Is American foreign policy dominated by the idea of military supremacy? Has the military become too important in American life? Jarecki's shrewd and intelligent polemic would seem to give an affirmative answer to each of these questions.
Chronological look at the fiasco in Iraq, especially decisions made in the spring of 2003 - and the backgrounds of those making decisions - immediately following the overthrow of Saddam: no occupation plan, an inadequate team to run the country, insufficient troops to keep order, and three edicts from the White House announced by Bremmer when he took over: no provisional Iraqi government, de-Ba'athification, and disbanding the Iraqi armed services. The film has chapters (from History to Consequences), and the talking heads are reporters, academics, soldiers, military brass, and former Bush-administration officials, including several who were in Baghdad in 2003. Written by
In retrospect, I suppose 2007 will go down as the year in which filmmakers began addressing the problems in Iraq. The number of Iraq-themed films has piled up and disappeared at a breathtaking pace. Maybe it's not a surprise that the best of them so far is the one that doesn't try to turn the conflict into something fictional. All of the other Iraq movies have been well intentioned but limp; you can tell they want to address what's wrong without truly enraging anyone. Well, Charles Ferguson, the writer and director of "No End in Sight," has no such qualms, and his film enrages indeed.
Meticulously crafted, "No End in Sight" proves what everyone has already known for a long time: the Iraq conflict is a complete disaster. The film is certainly biased; anyone who wants to discount it based on that fact is welcome to. But anyone who wants to deny that America's handling of post-invasion Iraq has been anything but a complete "quagmire" (to borrow a word from the film) is hopelessly deluded. "No End in Sight" is not about whether or not the war in Iraq was justified; in fact, the film goes out of its way to affirm that at first many Iraqis were happy that the U.S. had deposed Saddam Hussein. Rather, the film is about what went wrong after the invasion, about how groups that actually had a reconstruction plan were met with indifference at every step by an administration that really cared nothing for the Iraqi people even as they fed the American public a lot of hooey about bringing freedom and democracy to them. This film makes clear that for all of its recent talk about dangerous nations destabilizing the world's peace, the United States is one of the most dangerous countries currently in existence.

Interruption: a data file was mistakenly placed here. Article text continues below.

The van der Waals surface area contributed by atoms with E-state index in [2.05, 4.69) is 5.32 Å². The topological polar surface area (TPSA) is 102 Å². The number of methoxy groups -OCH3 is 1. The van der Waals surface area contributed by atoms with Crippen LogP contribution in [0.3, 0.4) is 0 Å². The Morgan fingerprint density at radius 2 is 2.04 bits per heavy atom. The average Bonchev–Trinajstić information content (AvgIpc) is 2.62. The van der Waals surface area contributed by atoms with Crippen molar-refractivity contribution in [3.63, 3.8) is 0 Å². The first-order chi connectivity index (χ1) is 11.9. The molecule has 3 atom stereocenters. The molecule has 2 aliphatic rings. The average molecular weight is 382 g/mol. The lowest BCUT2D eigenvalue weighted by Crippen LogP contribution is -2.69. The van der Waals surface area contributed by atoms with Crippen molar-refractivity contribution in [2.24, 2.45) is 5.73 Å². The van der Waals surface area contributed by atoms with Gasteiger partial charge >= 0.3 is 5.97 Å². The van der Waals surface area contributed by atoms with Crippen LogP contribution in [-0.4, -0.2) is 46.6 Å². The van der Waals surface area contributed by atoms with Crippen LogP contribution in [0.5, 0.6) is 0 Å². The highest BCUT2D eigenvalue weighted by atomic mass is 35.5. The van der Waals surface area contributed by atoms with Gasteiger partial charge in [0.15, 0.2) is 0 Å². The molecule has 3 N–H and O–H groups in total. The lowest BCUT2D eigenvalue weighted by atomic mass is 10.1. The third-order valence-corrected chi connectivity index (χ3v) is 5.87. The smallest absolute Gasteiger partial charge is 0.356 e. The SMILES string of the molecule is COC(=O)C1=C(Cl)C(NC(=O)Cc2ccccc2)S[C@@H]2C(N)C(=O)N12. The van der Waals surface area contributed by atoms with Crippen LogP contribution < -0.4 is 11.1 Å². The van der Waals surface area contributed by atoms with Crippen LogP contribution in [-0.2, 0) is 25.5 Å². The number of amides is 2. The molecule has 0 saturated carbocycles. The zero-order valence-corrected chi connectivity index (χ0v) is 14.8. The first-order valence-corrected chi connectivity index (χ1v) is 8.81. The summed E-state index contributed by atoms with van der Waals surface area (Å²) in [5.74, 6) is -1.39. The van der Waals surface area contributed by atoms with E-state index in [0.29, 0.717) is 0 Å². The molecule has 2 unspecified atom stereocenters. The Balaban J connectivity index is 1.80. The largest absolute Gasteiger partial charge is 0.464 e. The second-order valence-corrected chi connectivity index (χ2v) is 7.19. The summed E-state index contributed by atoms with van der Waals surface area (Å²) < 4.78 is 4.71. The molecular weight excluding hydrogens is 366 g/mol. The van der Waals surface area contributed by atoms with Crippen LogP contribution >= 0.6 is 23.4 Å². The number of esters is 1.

It's terrifying that governments are run like this; if this film is accurate, my office at work is better managed than the project for occupying post-war Iraq. Ferguson can't be blamed if his film seems one sided. None of the key decision makers managing Iraq policy -- Cheney, Rumsfeld, Rice, Bremer -- agreed to be interviewed for the film. The only consolation the film offers is that Cheney, Bush and Rumsfeld now look like complete fools. Either they thought they had a good plan for rebuilding Iraq and proved themselves to be ridiculously incompetent; or (and more likely) they never really cared about what happened to Iraq in the first place and have proved themselves to be downright scary.
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